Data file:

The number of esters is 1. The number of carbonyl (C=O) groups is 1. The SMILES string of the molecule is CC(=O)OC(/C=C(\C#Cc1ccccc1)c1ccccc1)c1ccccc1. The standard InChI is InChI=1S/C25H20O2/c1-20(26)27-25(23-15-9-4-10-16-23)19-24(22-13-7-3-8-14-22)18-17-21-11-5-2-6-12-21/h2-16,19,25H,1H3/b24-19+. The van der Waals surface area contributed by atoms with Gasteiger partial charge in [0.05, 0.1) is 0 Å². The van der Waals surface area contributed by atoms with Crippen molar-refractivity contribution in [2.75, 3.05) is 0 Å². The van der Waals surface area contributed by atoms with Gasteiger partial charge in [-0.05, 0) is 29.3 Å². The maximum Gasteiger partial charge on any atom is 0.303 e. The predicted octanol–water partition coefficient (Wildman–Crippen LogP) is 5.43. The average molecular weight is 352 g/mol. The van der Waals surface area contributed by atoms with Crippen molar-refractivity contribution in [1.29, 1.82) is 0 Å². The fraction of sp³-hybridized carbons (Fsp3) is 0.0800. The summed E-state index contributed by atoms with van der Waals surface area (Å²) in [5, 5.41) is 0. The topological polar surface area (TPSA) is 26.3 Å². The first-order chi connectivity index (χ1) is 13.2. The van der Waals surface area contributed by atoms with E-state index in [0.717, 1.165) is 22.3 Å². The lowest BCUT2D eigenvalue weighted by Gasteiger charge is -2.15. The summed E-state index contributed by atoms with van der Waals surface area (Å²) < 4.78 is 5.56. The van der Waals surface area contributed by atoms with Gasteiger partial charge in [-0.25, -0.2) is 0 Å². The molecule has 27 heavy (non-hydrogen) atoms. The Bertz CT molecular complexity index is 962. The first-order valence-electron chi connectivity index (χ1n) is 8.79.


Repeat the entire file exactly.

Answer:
The number of esters is 1. The number of carbonyl (C=O) groups is 1. The SMILES string of the molecule is CC(=O)OC(/C=C(\C#Cc1ccccc1)c1ccccc1)c1ccccc1. The standard InChI is InChI=1S/C25H20O2/c1-20(26)27-25(23-15-9-4-10-16-23)19-24(22-13-7-3-8-14-22)18-17-21-11-5-2-6-12-21/h2-16,19,25H,1H3/b24-19+. The van der Waals surface area contributed by atoms with Gasteiger partial charge in [0.05, 0.1) is 0 Å². The van der Waals surface area contributed by atoms with Crippen molar-refractivity contribution in [2.75, 3.05) is 0 Å². The van der Waals surface area contributed by atoms with Gasteiger partial charge in [-0.05, 0) is 29.3 Å². The maximum Gasteiger partial charge on any atom is 0.303 e. The predicted octanol–water partition coefficient (Wildman–Crippen LogP) is 5.43. The average molecular weight is 352 g/mol. The van der Waals surface area contributed by atoms with Crippen molar-refractivity contribution in [1.29, 1.82) is 0 Å². The fraction of sp³-hybridized carbons (Fsp3) is 0.0800. The summed E-state index contributed by atoms with van der Waals surface area (Å²) in [5, 5.41) is 0. The topological polar surface area (TPSA) is 26.3 Å². The first-order chi connectivity index (χ1) is 13.2. The van der Waals surface area contributed by atoms with E-state index in [0.717, 1.165) is 22.3 Å². The lowest BCUT2D eigenvalue weighted by Gasteiger charge is -2.15. The summed E-state index contributed by atoms with van der Waals surface area (Å²) < 4.78 is 5.56. The van der Waals surface area contributed by atoms with Gasteiger partial charge in [-0.25, -0.2) is 0 Å². The molecule has 27 heavy (non-hydrogen) atoms. The Bertz CT molecular complexity index is 962. The first-order valence-electron chi connectivity index (χ1n) is 8.79.